“ZUU” is Denzel Curry’s love letter to Miami

Denzel Curry’s hard-charging fourth album acts as a love letter to Southern Florida — Miami-Dade County in particular.

Following his critically-acclaimed 2018 album, “TA13OO,” Curry offers another solid body of work in the form of “ZUU.” Albeit short (12 songs spanning 29 minutes), “ZUU” covers a lot of ground, from intense songs such as “BIRDZ” to the glistening, infectiously-catchy club banger “WISH.”

“ZUU” sees Curry letting loose and making an album for fun. Contrary to the downtrodden and dark lyrics of the songs on his previous album, “ZUU” elicits a more positive image and is a worthy successor to the massively successful “TA13OO.”

What makes the album all the more interesting is that Curry freestyle’d on every song of the album.

The “CLOUT COBAIN I CLOUT CO13A1M” rapper sets the pace early on in “ZUU” with the bass-heavy and booming “ZUU.” The album’s namesake song calls out police officers with Curry rapping “Where they serve and don’t protect, Place a bet on your head, Call your bluff and make a check, Guilty until innocent, Far as I know, I’m heaven-sent.”

The song primarily features Curry examining and celebrating the city he grew up in — Carol City, Fla. The album’s cover art includes a nod to the University of Miami, with all words being colored with the university’s signature green and orange. Curry’s convertible is also painted UM green.

“RICKY,” the first of two singles released early off of the album, is a solid track, but gets lost among the extremes of the album. In the perilous position of being after “ZUU” and before “WISH,” “RICKY” is a good filler but features nothing noteworthy compared to other songs on the album.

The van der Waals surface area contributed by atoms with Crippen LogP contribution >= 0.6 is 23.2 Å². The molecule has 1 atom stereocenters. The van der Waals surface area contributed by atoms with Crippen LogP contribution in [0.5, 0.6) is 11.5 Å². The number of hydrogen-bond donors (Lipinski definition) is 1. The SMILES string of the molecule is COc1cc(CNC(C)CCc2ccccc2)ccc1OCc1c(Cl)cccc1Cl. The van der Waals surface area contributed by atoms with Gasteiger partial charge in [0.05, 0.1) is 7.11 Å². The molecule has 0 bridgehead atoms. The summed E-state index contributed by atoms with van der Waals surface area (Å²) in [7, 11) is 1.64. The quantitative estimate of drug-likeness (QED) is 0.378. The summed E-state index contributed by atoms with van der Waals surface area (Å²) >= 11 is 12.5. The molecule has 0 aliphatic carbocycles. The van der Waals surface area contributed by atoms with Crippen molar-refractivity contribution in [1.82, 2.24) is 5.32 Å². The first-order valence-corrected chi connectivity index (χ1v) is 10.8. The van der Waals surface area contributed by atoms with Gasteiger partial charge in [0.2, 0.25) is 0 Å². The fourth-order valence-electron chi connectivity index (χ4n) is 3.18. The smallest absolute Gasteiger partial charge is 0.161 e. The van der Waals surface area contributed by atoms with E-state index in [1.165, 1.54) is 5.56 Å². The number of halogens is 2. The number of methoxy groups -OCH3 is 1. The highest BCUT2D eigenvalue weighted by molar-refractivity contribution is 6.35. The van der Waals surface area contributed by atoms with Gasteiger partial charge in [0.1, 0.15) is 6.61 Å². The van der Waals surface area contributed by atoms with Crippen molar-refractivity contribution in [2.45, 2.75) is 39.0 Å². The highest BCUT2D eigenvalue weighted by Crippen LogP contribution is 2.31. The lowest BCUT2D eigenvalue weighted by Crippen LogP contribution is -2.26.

“BIRDZ” features Rick Ross and possesses the most complex and intriguing production of the album. With tornado siren sounds, distorted, heavy-hitting bass and Curry and Ross’ drug and violence-laced lyrics, “BIRDZ” is a three-and-a-half minute thrill ride. A tasteful salute to the late Nipsey Hussle, performed by Ross, makes its way into the second verse of the song.

Curry’s collaborative song with producer Tay Keith comes in the form of “AUTOMATIC,” a more low-key song that is defined by bass, trap hi-hats and a pitched-up synth riff. “AUTOMATIC” shows off Curry’s freestyling at its best. Curry’s vocals carry the outdated production, which sounded just a twinge too-2015 for an album by one of Florida’s most prominent rappers.

“SPEEDBOAT,” the second single of the album, sees Curry boasting his new money, jewelry and weapons — as well as professing his faith. Accented by a piano riff that keeps you on edge, “SPEEDBOAT” features some of the best lines of the album, notably “Word on the street, everything heat, Everything hot boy, Texas Pete.” The line, in addition to its superb delivery, carries a double meaning, with Curry alluding to the dangers of street life.

The album takes a quick breather during “BUSHY B INTERLUDE” and “YOO,” only to pick up right where it left in “CAROLMART.” Curry enlists the vocal help of Ice Billion Berg on the track. “CAROLMART” includes the most references to Curry’s home state and, like “AUTOMATIC,” features some of Curry’s best freestyling.

“SHAKE 88,” the ninth song of the album, falls into “RICKY” territory as a satisfactory filler. With no glaring issues in the song, “SHAKE 88” fulfills its role in “ZUU” but doesn’t contain anything spectacular. “SHAKE 88” does succeed, however, in making listeners feel as if they are driving around in Curry’s convertible, cruising down South Beach’s Ocean Drive.

The closer of the album, “P.A.T.” wrestles with “BIRDZ” for the busiest and loudest song of the album. With the help of PlayThatBoiZay, “P.A.T.” makes for a superb ending to the culmination of sounds that is “ZUU.” Dark lyrics and a sinister production close out Curry’s album with authority.